Himalayas Beyond Selfies and 3-day Tour Packages

The Valley of Flowers in Uttarakhand Source: M Tracy Hunter/ CC By 2.0 (Wikicommons)

Long before travel agents colonised the Himalayan heights with their unmitigated exploitation of its pristine beauty in the name of promoting tourism and generating employment; the birds, trees, flowers, rivers and the sublime Himalayan peaks shared a rich camaraderie with the hill people. Things have however changed over the years.

The Valley of Flowers in Uttarakhand Source: M Tracy Hunter/ CC By 2.0 (Wikicommons)
  • This article was published in the December 2016 issue of click Terra Green-an internationally circulated environmental monthly published by The Energy and Resource Institute (TERI).

I do not know what exactly prompted William Blake to pen the lines “Great things are done when men and mountains meet. This is not done by jostling in the street”. To be honest, I have not read any of Blake’s work, except the poem Tiger Tiger Burning Bright, and thus have no idea of the context in which these lines flowed from his pen. Despite not being familiar with his literary work, these lines did strike me the moment I encountered them some years ago.

I was introduced to them by a teacher of mine from Nainital. It was in 2011 that we were once discussing the many layers of beautiful photograph that he had posted on Facebook. In it, he had skillfully captured a breathtaking early December sunset from our school campus, located atop a hillock in Nainital, with a magnificent view overlooking the Indo-Gangetic plains. I had been complaining how fortunate he is to be able to enjoy the bright colours of the natural world in Nainital, while I was rather chained to a monochromatic life in the densely fogged and heavily chocked capital of India-New Delhi. It was exactly in reference to this that he quoted Blake and said “don’t get sentimental…you know mountains always live inside you.

The photograph that introduced me to Blake’s lines

Since then, Blake’s lines have stayed with me.

Devoid of their author’s context, I have often taken the liberty to interpret and use them in a rather self-congratulating manner to imbibe feel-good thoughts about the mountainous region I was born in, its people and the traditions which perfume the villages that dot the Kumaon and Garhwal Himalayas.

Fortunate to be born in the laps of the mountains and having watched their beauty from close quarters as a child, the nostalgia they generate often moistens my mind’s eye. When stuck in the quagmire of a rat-race in the metros, I often long to revisit the hills and relive those carefree days when roaming in the forests all day long and feeding on wild fruits and berries, or accompanying my mother to cut grass and till the fields during vacations, was always exciting.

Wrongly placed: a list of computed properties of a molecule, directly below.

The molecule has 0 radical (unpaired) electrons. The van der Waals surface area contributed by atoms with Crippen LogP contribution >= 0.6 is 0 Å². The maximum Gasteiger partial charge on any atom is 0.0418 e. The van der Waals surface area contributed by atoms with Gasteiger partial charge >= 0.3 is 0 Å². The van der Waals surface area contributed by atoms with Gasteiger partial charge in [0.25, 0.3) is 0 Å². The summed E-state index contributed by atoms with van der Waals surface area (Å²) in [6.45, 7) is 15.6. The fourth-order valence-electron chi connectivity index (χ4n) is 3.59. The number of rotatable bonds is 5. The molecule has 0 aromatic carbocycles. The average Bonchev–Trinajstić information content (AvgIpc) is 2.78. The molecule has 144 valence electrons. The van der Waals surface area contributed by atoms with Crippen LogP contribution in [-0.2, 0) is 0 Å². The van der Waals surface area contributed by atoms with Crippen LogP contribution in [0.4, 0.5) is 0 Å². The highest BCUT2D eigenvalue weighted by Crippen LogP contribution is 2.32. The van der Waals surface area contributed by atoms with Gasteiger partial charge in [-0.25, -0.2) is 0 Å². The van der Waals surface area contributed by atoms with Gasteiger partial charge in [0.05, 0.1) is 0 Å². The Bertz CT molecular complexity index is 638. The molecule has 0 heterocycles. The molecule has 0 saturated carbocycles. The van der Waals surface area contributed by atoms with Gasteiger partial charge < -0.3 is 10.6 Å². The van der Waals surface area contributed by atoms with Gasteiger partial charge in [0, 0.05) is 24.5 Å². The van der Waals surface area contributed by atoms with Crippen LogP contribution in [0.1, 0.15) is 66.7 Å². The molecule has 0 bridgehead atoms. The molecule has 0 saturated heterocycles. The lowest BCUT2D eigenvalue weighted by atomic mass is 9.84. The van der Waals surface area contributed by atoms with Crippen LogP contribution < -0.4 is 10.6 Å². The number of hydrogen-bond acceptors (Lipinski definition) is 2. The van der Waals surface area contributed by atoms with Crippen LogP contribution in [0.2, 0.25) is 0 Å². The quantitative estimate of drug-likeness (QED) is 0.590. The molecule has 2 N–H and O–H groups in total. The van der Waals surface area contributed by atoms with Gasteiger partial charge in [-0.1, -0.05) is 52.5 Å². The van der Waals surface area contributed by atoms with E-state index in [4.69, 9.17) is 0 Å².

This nostalgia not only stems from the beautiful environment that we lived in, but also the rich connect between the natural world and the traditions, festivities and belief system that the simple hill people have preserved for centuries at stretch.

Be it the birds, trees, flowers, rivers, hillocks or animals, everything registers its presence in the daily lives of the hills. I am of course not blinded by the false impression that the hills are an exception in this regard. In fact, perhaps, all native communities across the globe do exhibit this connect in one shade or the other.

Though every festival celebrated in the hills generally does have some unique link with the natural world, the festivals of Utrayani and Fuldai (known as Makarsakranti and Baisakhi respectively in other parts of Northern India) have always been close to me. Closely knitted with the natural cycle of seasonal change that they both are, they are also essentially the festivals of the children.

Utrayani is basically a festival related to the movement of the Sun. It has astrological significance since it marks the beginning of a new season with the Sun entering the Tropic of Capricorn from Cancer. But in the hills of Uttarakhand, it is celebrated for reasons more than just this. Here, it is also considered as a welcome gesture to the birds that migrate to their wintry beds down in the plains. It is believed that from this day onward, these birds fall back to their own terrain.

As a child, I was fortunate enough to celebrate this major festival of the hills on many occasions. Early morning, all the children would meet at a place decided the eve before and from there we would all go around singing traditional songs and greeting people. In turn we received lumps of jaggery, sweets and other hill delicacies from each house. Over the years, things have however changed as these have slowly been replaced with factory made candies.

A toddler armed with his ‘ghughuti mala’ Photo: Mukesh Rawat

Closely linked with Utrayani is also the bird Oriental Turtle Dove (Streptopelia Orientalis). It is locally called as ghughuti. On Utrayani every household in the hill can be seen busy preparing sweetmeat from a mixture of flour, jaggary, fennel (saunf) and water. The sweetmeat is called ghughut. Shapes of various birds and creatures are experimented with to amuse the young ones. Once the shapes are finalised, they are fried and later every child in the house is gifted with a ghughuti mala (necklace of ghughuti). They then call out to the birds to accept their humble offerings and bless them for a bright future. It is also a common belief that to keep a watch on us, the dead ancestors take the form of a bird (generally a crow). As such, these offerings are also seen by many as a humble way of feeding the ancestors and welcoming them back to the hills after their winter migration.